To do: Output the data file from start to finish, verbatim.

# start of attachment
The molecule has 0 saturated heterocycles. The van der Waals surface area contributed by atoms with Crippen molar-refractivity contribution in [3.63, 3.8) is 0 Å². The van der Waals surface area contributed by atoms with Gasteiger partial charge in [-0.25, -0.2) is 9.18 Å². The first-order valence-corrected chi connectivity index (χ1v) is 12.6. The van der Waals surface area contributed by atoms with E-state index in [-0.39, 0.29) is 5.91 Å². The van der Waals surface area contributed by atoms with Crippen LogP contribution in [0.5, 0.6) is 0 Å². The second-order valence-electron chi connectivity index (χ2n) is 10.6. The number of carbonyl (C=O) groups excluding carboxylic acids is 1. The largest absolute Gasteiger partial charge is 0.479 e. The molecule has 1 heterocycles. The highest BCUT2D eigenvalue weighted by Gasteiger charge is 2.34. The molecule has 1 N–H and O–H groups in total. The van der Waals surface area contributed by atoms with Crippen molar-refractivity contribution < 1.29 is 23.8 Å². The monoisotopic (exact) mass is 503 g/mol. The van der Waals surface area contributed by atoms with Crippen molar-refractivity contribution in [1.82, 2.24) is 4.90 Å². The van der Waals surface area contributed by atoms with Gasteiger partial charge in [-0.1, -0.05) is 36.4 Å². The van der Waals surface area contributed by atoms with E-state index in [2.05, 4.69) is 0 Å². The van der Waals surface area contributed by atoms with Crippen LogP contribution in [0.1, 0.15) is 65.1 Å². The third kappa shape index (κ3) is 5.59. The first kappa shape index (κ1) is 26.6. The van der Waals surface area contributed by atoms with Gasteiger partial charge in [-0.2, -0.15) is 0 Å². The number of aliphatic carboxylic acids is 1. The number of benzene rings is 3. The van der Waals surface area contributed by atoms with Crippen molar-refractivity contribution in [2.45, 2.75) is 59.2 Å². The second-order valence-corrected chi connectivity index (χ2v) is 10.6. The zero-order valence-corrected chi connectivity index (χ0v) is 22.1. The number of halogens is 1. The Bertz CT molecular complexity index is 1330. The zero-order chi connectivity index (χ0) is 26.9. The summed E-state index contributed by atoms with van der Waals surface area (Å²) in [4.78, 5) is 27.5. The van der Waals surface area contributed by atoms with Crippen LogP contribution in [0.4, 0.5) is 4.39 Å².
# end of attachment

The molecule has 0 saturated heterocycles. The van der Waals surface area contributed by atoms with Crippen molar-refractivity contribution in [3.63, 3.8) is 0 Å². The van der Waals surface area contributed by atoms with Gasteiger partial charge in [-0.25, -0.2) is 9.18 Å². The first-order valence-corrected chi connectivity index (χ1v) is 12.6. The van der Waals surface area contributed by atoms with E-state index in [-0.39, 0.29) is 5.91 Å². The van der Waals surface area contributed by atoms with Crippen LogP contribution in [0.5, 0.6) is 0 Å². The second-order valence-electron chi connectivity index (χ2n) is 10.6. The number of carbonyl (C=O) groups excluding carboxylic acids is 1. The largest absolute Gasteiger partial charge is 0.479 e. The molecule has 1 heterocycles. The highest BCUT2D eigenvalue weighted by Gasteiger charge is 2.34. The molecule has 1 N–H and O–H groups in total. The van der Waals surface area contributed by atoms with Crippen molar-refractivity contribution < 1.29 is 23.8 Å². The monoisotopic (exact) mass is 503 g/mol. The van der Waals surface area contributed by atoms with Crippen molar-refractivity contribution in [1.82, 2.24) is 4.90 Å². The van der Waals surface area contributed by atoms with Gasteiger partial charge in [-0.1, -0.05) is 36.4 Å². The van der Waals surface area contributed by atoms with E-state index in [2.05, 4.69) is 0 Å². The van der Waals surface area contributed by atoms with Crippen LogP contribution in [0.1, 0.15) is 65.1 Å². The third kappa shape index (κ3) is 5.59. The first kappa shape index (κ1) is 26.6. The van der Waals surface area contributed by atoms with Gasteiger partial charge in [-0.2, -0.15) is 0 Å². The number of aliphatic carboxylic acids is 1. The number of benzene rings is 3. The van der Waals surface area contributed by atoms with Crippen molar-refractivity contribution in [2.45, 2.75) is 59.2 Å². The second-order valence-corrected chi connectivity index (χ2v) is 10.6. The zero-order valence-corrected chi connectivity index (χ0v) is 22.1. The number of halogens is 1. The Bertz CT molecular complexity index is 1330. The zero-order chi connectivity index (χ0) is 26.9. The summed E-state index contributed by atoms with van der Waals surface area (Å²) in [4.78, 5) is 27.5. The van der Waals surface area contributed by atoms with Crippen LogP contribution in [0.4, 0.5) is 4.39 Å².